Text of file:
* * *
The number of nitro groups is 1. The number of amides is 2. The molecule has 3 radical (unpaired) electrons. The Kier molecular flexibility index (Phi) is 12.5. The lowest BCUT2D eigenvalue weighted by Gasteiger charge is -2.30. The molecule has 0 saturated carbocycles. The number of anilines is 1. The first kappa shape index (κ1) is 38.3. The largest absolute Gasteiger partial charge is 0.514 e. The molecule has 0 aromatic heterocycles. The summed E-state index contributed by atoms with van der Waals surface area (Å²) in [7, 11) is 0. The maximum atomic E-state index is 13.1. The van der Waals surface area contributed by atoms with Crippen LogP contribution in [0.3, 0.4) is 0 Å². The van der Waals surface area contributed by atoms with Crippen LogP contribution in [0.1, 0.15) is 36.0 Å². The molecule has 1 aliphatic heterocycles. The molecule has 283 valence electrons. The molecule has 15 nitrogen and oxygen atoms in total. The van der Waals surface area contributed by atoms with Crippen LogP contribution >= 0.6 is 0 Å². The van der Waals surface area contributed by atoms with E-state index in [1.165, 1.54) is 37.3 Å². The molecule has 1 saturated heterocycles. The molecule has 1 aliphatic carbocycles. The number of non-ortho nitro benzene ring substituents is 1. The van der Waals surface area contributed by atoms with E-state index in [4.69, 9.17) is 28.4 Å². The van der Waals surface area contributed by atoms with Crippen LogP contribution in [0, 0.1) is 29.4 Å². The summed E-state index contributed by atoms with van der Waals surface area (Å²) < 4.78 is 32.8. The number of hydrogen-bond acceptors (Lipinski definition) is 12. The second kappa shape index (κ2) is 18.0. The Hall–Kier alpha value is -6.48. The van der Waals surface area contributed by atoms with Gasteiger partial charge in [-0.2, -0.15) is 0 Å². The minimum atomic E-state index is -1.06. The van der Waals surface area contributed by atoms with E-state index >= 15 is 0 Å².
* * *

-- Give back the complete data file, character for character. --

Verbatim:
The number of nitro groups is 1. The number of amides is 2. The molecule has 3 radical (unpaired) electrons. The Kier molecular flexibility index (Phi) is 12.5. The lowest BCUT2D eigenvalue weighted by Gasteiger charge is -2.30. The molecule has 0 saturated carbocycles. The number of anilines is 1. The first kappa shape index (κ1) is 38.3. The largest absolute Gasteiger partial charge is 0.514 e. The molecule has 0 aromatic heterocycles. The summed E-state index contributed by atoms with van der Waals surface area (Å²) in [7, 11) is 0. The maximum atomic E-state index is 13.1. The van der Waals surface area contributed by atoms with Crippen LogP contribution in [0.3, 0.4) is 0 Å². The van der Waals surface area contributed by atoms with Crippen LogP contribution in [0.1, 0.15) is 36.0 Å². The molecule has 1 aliphatic heterocycles. The molecule has 283 valence electrons. The molecule has 15 nitrogen and oxygen atoms in total. The van der Waals surface area contributed by atoms with Crippen LogP contribution >= 0.6 is 0 Å². The van der Waals surface area contributed by atoms with E-state index in [1.165, 1.54) is 37.3 Å². The molecule has 1 saturated heterocycles. The molecule has 1 aliphatic carbocycles. The number of non-ortho nitro benzene ring substituents is 1. The van der Waals surface area contributed by atoms with E-state index in [4.69, 9.17) is 28.4 Å². The van der Waals surface area contributed by atoms with Crippen LogP contribution in [0, 0.1) is 29.4 Å². The summed E-state index contributed by atoms with van der Waals surface area (Å²) < 4.78 is 32.8. The number of hydrogen-bond acceptors (Lipinski definition) is 12. The second kappa shape index (κ2) is 18.0. The Hall–Kier alpha value is -6.48. The van der Waals surface area contributed by atoms with Gasteiger partial charge in [-0.2, -0.15) is 0 Å². The minimum atomic E-state index is -1.06. The van der Waals surface area contributed by atoms with E-state index >= 15 is 0 Å².